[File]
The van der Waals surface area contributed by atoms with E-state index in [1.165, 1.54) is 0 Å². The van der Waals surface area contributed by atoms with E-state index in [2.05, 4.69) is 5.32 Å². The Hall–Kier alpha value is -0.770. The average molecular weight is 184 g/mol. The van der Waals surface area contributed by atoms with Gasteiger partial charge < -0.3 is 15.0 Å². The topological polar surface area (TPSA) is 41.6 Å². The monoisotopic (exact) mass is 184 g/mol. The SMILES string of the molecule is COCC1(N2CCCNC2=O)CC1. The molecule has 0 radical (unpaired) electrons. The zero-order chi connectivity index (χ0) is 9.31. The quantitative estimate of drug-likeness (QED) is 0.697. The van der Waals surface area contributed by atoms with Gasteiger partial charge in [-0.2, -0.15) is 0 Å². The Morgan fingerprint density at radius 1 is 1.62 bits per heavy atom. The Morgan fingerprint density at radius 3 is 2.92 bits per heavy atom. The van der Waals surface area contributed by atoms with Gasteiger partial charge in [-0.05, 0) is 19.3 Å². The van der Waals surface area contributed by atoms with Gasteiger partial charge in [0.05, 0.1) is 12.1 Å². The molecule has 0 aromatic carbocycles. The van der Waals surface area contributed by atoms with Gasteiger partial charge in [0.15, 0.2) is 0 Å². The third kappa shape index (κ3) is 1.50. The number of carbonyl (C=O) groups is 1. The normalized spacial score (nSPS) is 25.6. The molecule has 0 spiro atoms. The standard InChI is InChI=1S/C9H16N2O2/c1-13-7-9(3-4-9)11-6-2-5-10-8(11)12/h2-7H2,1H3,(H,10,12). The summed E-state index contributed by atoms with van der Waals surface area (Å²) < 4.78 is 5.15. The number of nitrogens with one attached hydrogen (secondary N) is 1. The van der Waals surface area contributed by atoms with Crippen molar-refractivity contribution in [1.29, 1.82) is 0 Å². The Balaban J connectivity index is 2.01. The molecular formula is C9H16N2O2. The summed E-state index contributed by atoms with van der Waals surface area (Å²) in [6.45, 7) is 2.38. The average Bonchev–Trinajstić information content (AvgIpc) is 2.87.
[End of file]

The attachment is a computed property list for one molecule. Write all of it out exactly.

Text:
The van der Waals surface area contributed by atoms with E-state index in [1.165, 1.54) is 0 Å². The van der Waals surface area contributed by atoms with E-state index in [2.05, 4.69) is 5.32 Å². The Hall–Kier alpha value is -0.770. The average molecular weight is 184 g/mol. The van der Waals surface area contributed by atoms with Gasteiger partial charge < -0.3 is 15.0 Å². The topological polar surface area (TPSA) is 41.6 Å². The monoisotopic (exact) mass is 184 g/mol. The SMILES string of the molecule is COCC1(N2CCCNC2=O)CC1. The molecule has 0 radical (unpaired) electrons. The zero-order chi connectivity index (χ0) is 9.31. The quantitative estimate of drug-likeness (QED) is 0.697. The van der Waals surface area contributed by atoms with Gasteiger partial charge in [-0.2, -0.15) is 0 Å². The Morgan fingerprint density at radius 1 is 1.62 bits per heavy atom. The Morgan fingerprint density at radius 3 is 2.92 bits per heavy atom. The van der Waals surface area contributed by atoms with Gasteiger partial charge in [-0.05, 0) is 19.3 Å². The van der Waals surface area contributed by atoms with Gasteiger partial charge in [0.05, 0.1) is 12.1 Å². The molecule has 0 aromatic carbocycles. The van der Waals surface area contributed by atoms with Gasteiger partial charge in [0.15, 0.2) is 0 Å². The third kappa shape index (κ3) is 1.50. The number of carbonyl (C=O) groups is 1. The normalized spacial score (nSPS) is 25.6. The molecule has 0 spiro atoms. The standard InChI is InChI=1S/C9H16N2O2/c1-13-7-9(3-4-9)11-6-2-5-10-8(11)12/h2-7H2,1H3,(H,10,12). The summed E-state index contributed by atoms with van der Waals surface area (Å²) < 4.78 is 5.15. The number of nitrogens with one attached hydrogen (secondary N) is 1. The van der Waals surface area contributed by atoms with Crippen molar-refractivity contribution in [1.29, 1.82) is 0 Å². The Balaban J connectivity index is 2.01. The molecular formula is C9H16N2O2. The summed E-state index contributed by atoms with van der Waals surface area (Å²) in [6.45, 7) is 2.38. The average Bonchev–Trinajstić information content (AvgIpc) is 2.87.